24 February, 2012

Playing Catch-Up

Does anyone else get a slight feeling of panic when they consider all the books they're missing out on? There are so many wonderful books out there and so many great authors, and no possible way to read them all in one lifetime. I find that I very rarely read a newly-released book, unless it is by an author I know and love, because I'm too busy trying to catch up on all the thousands of good books that are already out there. I don't think I've ever read a Booker Prize winner in my life. Goodness, I'm still getting through Jane Austen!

Sometimes lists can help. Since it was released in 2003, I have been slowly plodding my way through the BBC Big Read Top 100 books. It was a victim of its time, and of the fact that a lot of children voted, as JK Rowling, Jacqueline Wilson and Roald Dahl featured more prominently than they might have done otherwise. But in general, it has provided me with some great ideas for reading. Among the amazing books I probably wouldn't have read if it hadn't been for this list are Memoirs of a Geisha by Arthur Golden, and Holes by Louis Sachar.

I am currently on my 91st book on the list - Gone With the Wind by Margaret Mitchell. Now, I still have War and Peace and Ulysses to go, so it still might take me some time to finish. But once I have finished, I want to create my own list of must-read books. The best way of doing that, in my opinion, is to ask for recommendations. And it would frankly be rude to ask and not to give. So here is a random selection (i.e. the first ones that came to mind!) of ten books that I think everyone should read.

  1. We Need To Talk About Kevin by Lionel Shriver. Letters from a woman to her estranged husband after their son commits a high school massacre. One of the newest books I've read and one that haunted me for weeks afterwards. Stunningly written.
  2. The Stand by Stephen King. Considered by many to be his best-ever. An epic story of what happens when a plague released from a US government laboratory wipes out most of the world's population leaving the remnant to fend for themselves.
  3. Flowers for Algernon by Daniel Keyes. A short novel told from the point of view of a young man with severe learning disabilities over the period where he is trialling a new drug to make him "smarter", along with a laboratory mouse who is also the subject of experimentation. I haven't met anyone else who's read this which is frustrating because I love it! One of the few books I haven't read for a decade and can still remember.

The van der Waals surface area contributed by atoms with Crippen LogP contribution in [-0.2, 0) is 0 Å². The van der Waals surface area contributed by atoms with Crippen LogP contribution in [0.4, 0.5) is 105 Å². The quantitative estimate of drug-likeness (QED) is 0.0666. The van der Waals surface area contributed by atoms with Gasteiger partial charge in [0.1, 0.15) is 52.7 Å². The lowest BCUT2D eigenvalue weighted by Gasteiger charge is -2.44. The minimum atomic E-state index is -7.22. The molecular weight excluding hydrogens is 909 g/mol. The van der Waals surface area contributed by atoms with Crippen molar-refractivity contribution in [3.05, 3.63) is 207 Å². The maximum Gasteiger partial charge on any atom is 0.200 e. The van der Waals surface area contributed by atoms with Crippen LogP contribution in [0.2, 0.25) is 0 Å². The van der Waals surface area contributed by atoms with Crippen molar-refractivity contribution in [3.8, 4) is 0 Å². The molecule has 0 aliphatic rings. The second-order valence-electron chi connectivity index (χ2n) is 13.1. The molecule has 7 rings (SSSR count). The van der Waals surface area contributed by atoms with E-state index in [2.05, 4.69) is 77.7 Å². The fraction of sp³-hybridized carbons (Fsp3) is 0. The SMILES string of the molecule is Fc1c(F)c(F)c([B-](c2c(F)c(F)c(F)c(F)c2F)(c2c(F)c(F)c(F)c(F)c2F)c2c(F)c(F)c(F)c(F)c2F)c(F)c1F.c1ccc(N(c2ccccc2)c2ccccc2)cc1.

4. 1984 by George Orwell. An unsettling vision of a future where capitalism has gone mad and Big Brother is always watching. Spooky, tragic and ironically timeless.
  5. A Tale of Two Cities  by Charles Dickens. I know, I know. I keep going on about this, but it really is excellent. The character of Sidney Carton is my choice for the best bit of characterisation in fiction.
  6. Shades of Grey  by Jasper Fforde. Having said I never read new books, this was only published in the last couple of years. If I could write like any author, it would be Jasper Fforde. His tale of a world where people are classed according to how good their colour vision is, is one of the most inventive things I've read.
  7. The Boy in the Striped Pyjamas by John Boyne. The story of a friendship between two boys on opposite sides of a fence. A war story with a difference. Chilling and moving.
  8. I Capture the Castle by Dodie Smith. We needed something heart-warming in this list and this is my choice for feel-good children's book.
  9. The Midwich Cuckoos by John Wyndham. I'm not a big sci-fi fan, but this story of a village where all the women become pregnant with a strange race of children, captivated me. I was sad that there was no Wyndham in the BBC list. This one is his best, I think.